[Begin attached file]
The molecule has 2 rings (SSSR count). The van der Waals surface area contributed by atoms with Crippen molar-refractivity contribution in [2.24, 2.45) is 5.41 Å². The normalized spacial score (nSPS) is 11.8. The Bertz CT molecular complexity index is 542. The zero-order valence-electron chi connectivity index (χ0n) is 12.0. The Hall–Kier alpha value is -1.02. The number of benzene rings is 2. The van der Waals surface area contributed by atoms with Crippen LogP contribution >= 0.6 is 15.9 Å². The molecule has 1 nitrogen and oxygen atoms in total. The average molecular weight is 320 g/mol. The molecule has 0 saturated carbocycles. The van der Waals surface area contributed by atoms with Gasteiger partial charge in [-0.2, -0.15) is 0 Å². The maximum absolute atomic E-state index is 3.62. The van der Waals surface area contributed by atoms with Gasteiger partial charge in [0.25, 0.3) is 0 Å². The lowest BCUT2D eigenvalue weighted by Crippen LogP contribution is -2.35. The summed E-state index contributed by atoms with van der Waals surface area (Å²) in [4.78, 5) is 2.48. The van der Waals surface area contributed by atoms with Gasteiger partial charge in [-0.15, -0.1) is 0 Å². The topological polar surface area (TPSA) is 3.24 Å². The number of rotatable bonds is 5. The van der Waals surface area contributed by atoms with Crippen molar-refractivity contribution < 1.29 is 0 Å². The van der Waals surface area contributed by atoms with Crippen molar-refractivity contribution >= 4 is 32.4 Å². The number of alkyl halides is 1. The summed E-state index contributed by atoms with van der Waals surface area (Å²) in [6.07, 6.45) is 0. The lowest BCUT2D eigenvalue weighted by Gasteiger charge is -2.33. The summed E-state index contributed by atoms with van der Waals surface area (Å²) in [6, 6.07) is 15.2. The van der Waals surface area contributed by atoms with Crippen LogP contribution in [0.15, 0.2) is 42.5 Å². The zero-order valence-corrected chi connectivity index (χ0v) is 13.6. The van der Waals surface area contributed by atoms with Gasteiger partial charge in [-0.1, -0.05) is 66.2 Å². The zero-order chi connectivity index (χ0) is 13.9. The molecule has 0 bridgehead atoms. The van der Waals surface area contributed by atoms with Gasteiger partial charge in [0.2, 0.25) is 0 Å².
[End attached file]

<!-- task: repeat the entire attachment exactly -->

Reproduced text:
The molecule has 2 rings (SSSR count). The van der Waals surface area contributed by atoms with Crippen molar-refractivity contribution in [2.24, 2.45) is 5.41 Å². The normalized spacial score (nSPS) is 11.8. The Bertz CT molecular complexity index is 542. The zero-order valence-electron chi connectivity index (χ0n) is 12.0. The Hall–Kier alpha value is -1.02. The number of benzene rings is 2. The van der Waals surface area contributed by atoms with Crippen LogP contribution >= 0.6 is 15.9 Å². The molecule has 1 nitrogen and oxygen atoms in total. The average molecular weight is 320 g/mol. The molecule has 0 saturated carbocycles. The van der Waals surface area contributed by atoms with Gasteiger partial charge in [-0.2, -0.15) is 0 Å². The maximum absolute atomic E-state index is 3.62. The van der Waals surface area contributed by atoms with Gasteiger partial charge in [0.25, 0.3) is 0 Å². The lowest BCUT2D eigenvalue weighted by Crippen LogP contribution is -2.35. The summed E-state index contributed by atoms with van der Waals surface area (Å²) in [4.78, 5) is 2.48. The van der Waals surface area contributed by atoms with Gasteiger partial charge in [-0.15, -0.1) is 0 Å². The topological polar surface area (TPSA) is 3.24 Å². The number of rotatable bonds is 5. The van der Waals surface area contributed by atoms with Crippen molar-refractivity contribution < 1.29 is 0 Å². The van der Waals surface area contributed by atoms with Crippen molar-refractivity contribution >= 4 is 32.4 Å². The number of alkyl halides is 1. The summed E-state index contributed by atoms with van der Waals surface area (Å²) in [6.07, 6.45) is 0. The lowest BCUT2D eigenvalue weighted by Gasteiger charge is -2.33. The summed E-state index contributed by atoms with van der Waals surface area (Å²) in [6, 6.07) is 15.2. The van der Waals surface area contributed by atoms with Crippen LogP contribution in [0.15, 0.2) is 42.5 Å². The zero-order valence-corrected chi connectivity index (χ0v) is 13.6. The van der Waals surface area contributed by atoms with Gasteiger partial charge in [-0.1, -0.05) is 66.2 Å². The zero-order chi connectivity index (χ0) is 13.9. The molecule has 0 bridgehead atoms. The van der Waals surface area contributed by atoms with Gasteiger partial charge in [0.2, 0.25) is 0 Å².